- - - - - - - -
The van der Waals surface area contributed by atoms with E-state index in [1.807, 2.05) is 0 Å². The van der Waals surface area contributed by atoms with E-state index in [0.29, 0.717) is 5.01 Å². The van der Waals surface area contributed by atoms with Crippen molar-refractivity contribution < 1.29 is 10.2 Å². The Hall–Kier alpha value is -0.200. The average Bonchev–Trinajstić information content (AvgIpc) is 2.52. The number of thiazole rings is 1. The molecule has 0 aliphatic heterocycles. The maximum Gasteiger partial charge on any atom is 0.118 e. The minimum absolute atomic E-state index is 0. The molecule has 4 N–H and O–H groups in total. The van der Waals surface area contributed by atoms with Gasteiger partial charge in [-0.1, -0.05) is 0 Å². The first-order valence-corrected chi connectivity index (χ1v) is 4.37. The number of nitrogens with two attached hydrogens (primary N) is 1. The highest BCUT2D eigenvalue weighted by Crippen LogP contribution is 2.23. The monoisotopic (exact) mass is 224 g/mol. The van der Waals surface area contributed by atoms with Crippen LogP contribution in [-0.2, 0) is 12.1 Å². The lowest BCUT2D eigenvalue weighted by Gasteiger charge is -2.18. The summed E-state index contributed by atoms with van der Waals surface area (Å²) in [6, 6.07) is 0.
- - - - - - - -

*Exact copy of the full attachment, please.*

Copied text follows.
The van der Waals surface area contributed by atoms with E-state index in [1.807, 2.05) is 0 Å². The van der Waals surface area contributed by atoms with E-state index in [0.29, 0.717) is 5.01 Å². The van der Waals surface area contributed by atoms with Crippen molar-refractivity contribution < 1.29 is 10.2 Å². The Hall–Kier alpha value is -0.200. The average Bonchev–Trinajstić information content (AvgIpc) is 2.52. The number of thiazole rings is 1. The molecule has 0 aliphatic heterocycles. The maximum Gasteiger partial charge on any atom is 0.118 e. The minimum absolute atomic E-state index is 0. The molecule has 4 N–H and O–H groups in total. The van der Waals surface area contributed by atoms with Gasteiger partial charge in [-0.1, -0.05) is 0 Å². The first-order valence-corrected chi connectivity index (χ1v) is 4.37. The number of nitrogens with two attached hydrogens (primary N) is 1. The highest BCUT2D eigenvalue weighted by Crippen LogP contribution is 2.23. The monoisotopic (exact) mass is 224 g/mol. The van der Waals surface area contributed by atoms with Crippen LogP contribution in [-0.2, 0) is 12.1 Å². The lowest BCUT2D eigenvalue weighted by Gasteiger charge is -2.18. The summed E-state index contributed by atoms with van der Waals surface area (Å²) in [6, 6.07) is 0.